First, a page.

News | Ablation Systems | August 28, 2018

Medtronic Cryoballoon Improves Quality of Life, Reduces Systems of Persistent Atrial Fibrillation

Clinical trial data presented at European Society of Cardiology in Munich

Medtronic Cryoballoon Improves Quality of Life, Reduces Systems of Persistent Atrial Fibrillation

August 28, 2018 — Medtronic plc announced new findings from the CRYO4PERSISTENT AF clinical trial demonstrating improved quality of life, reduced symptoms from abnormal heart rhythms, and low incidence of reinterventions and repeat ablation procedures. The study evaluated patients with symptomatic persistent atrial fibrillation (AF) treated with the Medtronic Arctic Front Advance Cryoballoon, and the results were presented at the 2018 European Society of Cardiology (ESC) Congress, Aug. 25-28 in Munich.

Patients treated with cryoballoon ablation experienced clinically meaningful changes in quality of life scores, with a 7.1 point average improvement in physical quality. and a 3.3 point average improvement in mental health quality component scores. These scores were determined using the SF-36 Short Form Health Survey, which is a validated tool routinely used in clinical research to assess health outcomes in clinical studies.

Patients also experienced a significant reduction in symptoms: While 92 percent of patients had symptoms such as dizziness, palpitations and fatigue prior to cryoablation, only 16 percent of patients had arrhythmia-related symptoms a year after treatment (P < 0.0001). The severity of symptoms also decreased after cryoballoon treatment, from 2.1 to 1.3 (p<0.01) using the European Heart Rhythm Association AF Symptom Score. New York Heart Association (NYHA) class improved by one or more functional class in 47 percent of patients (from baseline to 12 months).

"These findings highlight the advantage of cryoballoon ablation in patients with persistent AF, demonstrating that patients have fewer symptoms after treatment and a significant improvement in their quality of life," said K.R. Julian Chun, M.D., Cardioangiological Center Bethanien, Agaplesion Markus Hospital, Frankfurt, Germany, and co-investigator of the study. "Paired with the study data showing a low incidence of reinterventions, it's clear to see the benefit for both patients and healthcare providers."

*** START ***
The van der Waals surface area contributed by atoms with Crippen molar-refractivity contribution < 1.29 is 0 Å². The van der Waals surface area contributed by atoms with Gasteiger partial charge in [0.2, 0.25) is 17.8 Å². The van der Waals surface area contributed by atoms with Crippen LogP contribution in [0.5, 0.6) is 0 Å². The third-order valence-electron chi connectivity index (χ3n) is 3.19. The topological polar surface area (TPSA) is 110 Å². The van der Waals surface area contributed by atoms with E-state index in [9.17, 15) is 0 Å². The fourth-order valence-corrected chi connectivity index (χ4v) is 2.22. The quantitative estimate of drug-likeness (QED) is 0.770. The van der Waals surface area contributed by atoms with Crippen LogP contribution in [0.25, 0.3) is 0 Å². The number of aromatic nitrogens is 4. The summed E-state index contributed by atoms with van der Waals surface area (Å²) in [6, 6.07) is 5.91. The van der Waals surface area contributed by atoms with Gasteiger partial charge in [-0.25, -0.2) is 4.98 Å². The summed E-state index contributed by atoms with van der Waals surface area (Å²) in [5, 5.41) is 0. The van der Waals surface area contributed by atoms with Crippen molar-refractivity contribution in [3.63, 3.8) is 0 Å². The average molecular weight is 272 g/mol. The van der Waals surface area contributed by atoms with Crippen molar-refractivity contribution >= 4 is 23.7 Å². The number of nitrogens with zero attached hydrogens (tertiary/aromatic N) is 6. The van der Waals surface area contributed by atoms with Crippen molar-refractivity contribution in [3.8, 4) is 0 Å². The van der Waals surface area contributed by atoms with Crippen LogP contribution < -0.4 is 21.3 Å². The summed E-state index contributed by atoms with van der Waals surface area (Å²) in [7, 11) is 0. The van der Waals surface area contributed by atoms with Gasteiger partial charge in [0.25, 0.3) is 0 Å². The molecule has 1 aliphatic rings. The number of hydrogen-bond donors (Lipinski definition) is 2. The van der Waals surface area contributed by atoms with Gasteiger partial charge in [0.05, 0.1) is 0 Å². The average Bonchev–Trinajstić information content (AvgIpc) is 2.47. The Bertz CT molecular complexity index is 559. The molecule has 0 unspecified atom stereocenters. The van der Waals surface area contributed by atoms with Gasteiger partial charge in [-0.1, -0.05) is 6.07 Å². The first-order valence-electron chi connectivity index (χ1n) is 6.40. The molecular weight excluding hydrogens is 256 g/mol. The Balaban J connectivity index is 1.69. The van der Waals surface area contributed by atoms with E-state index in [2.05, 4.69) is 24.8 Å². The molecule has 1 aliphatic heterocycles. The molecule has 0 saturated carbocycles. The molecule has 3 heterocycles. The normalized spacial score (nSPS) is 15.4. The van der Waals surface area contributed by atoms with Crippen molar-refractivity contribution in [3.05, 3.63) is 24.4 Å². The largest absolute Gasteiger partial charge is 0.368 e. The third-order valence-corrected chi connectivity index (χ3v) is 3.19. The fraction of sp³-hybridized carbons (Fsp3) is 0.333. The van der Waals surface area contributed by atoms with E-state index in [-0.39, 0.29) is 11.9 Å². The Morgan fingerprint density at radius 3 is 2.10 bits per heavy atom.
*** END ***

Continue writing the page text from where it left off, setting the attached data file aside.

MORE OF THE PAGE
Although patients entering this study already had progressed to an advanced AF disease stage, which traditionally has been more difficult to treat1, the study found that only 17 of the 101 patients in the trial required a repeat ablation at the time of an arrhythmia recurrence. In addition, direct current cardioversion — a procedure to reset an abnormal heart rhythm back to normal — was only required for eight patients at the time of recurrence. Further, only three patients in sinus rhythm remained on antiarrhythmic medication at the completion of the study.

The primary CRYO4PERSISTENT AF study results, presented earlier this year and published this week in the Journal of the American College of Cardiology: Clinical Electrophysiology1, demonstrated that 60.7 percent of patients were free from all atrial arrhythmias (adjudicated AF, atrial flutter or atrial tachyarrhythmias), at one year following a single PVI-only cryoballoon ablation procedure. The study findings also demonstrated short and predictable procedure times of 53 ± 22 minutes with the cryoballoon and a low complication rate of 4 percent.

CRYO4PERSISTENT AF is a prospective, single-arm, interventional, multicenter, non-randomized clinical trial that evaluated 12-month clinical outcomes of cryoballoon ablation for isolating the pulmonary veins, without additional ablation in the left atrium, using the Medtronic Arctic Front Advance Cryoballoon System to treat patients with persistent AF. Eligible patients were defined as having documented symptomatic persistent AF at baseline lasting longer than 7 days and up to 180 days. Prior to the procedure, enrolled patients were monitored to ensure they met the 100 percent persistent AF documentation criteria. Per protocol, a total of 101 patients were analyzed and followed for 12 months at 11 medical centers throughout Europe.

Cryoballoon ablation is used in a minimally invasive procedure to isolate the pulmonary veins, which are a source of erratic electrical signals that cause AF. The device uses cold energy rather than heat (radiofrequency, or RF, ablation) to create scar tissue and interrupt irregular electrical pathways in the heart. The Arctic Front Advance Cryoablation System is approved in Europe for the treatment of AF. In the U.S., the Arctic Front Advance Cryoablation System is approved for the treatment of drug refractory, recurrent, symptomatic paroxysmal AF. It is not approved for treating persistent AF in the United States.

The 2016 ESC guidelines and the 2017 Heart Rhythm Society (HRS) Consensus Statement for the management of AF both acknowledge cryoablation therapy as a reasonable ablation energy for treating AF and recognize PVI as an effective and preferred treatment option for select patients with AF.

For more information:


1. Boveda S., Metzner A., Nguyen D.Q., et al. Single-Procedure Outcomes and Quality-of-Life Improvement 12 Months Post-Cryoballoon Ablation in Persistent Atrial Fibrillation: Results From the Multicenter CRYO4PERSISTENT AF Trial. JACC: Clinical Electrophysiology, Aug. 25, 2018.

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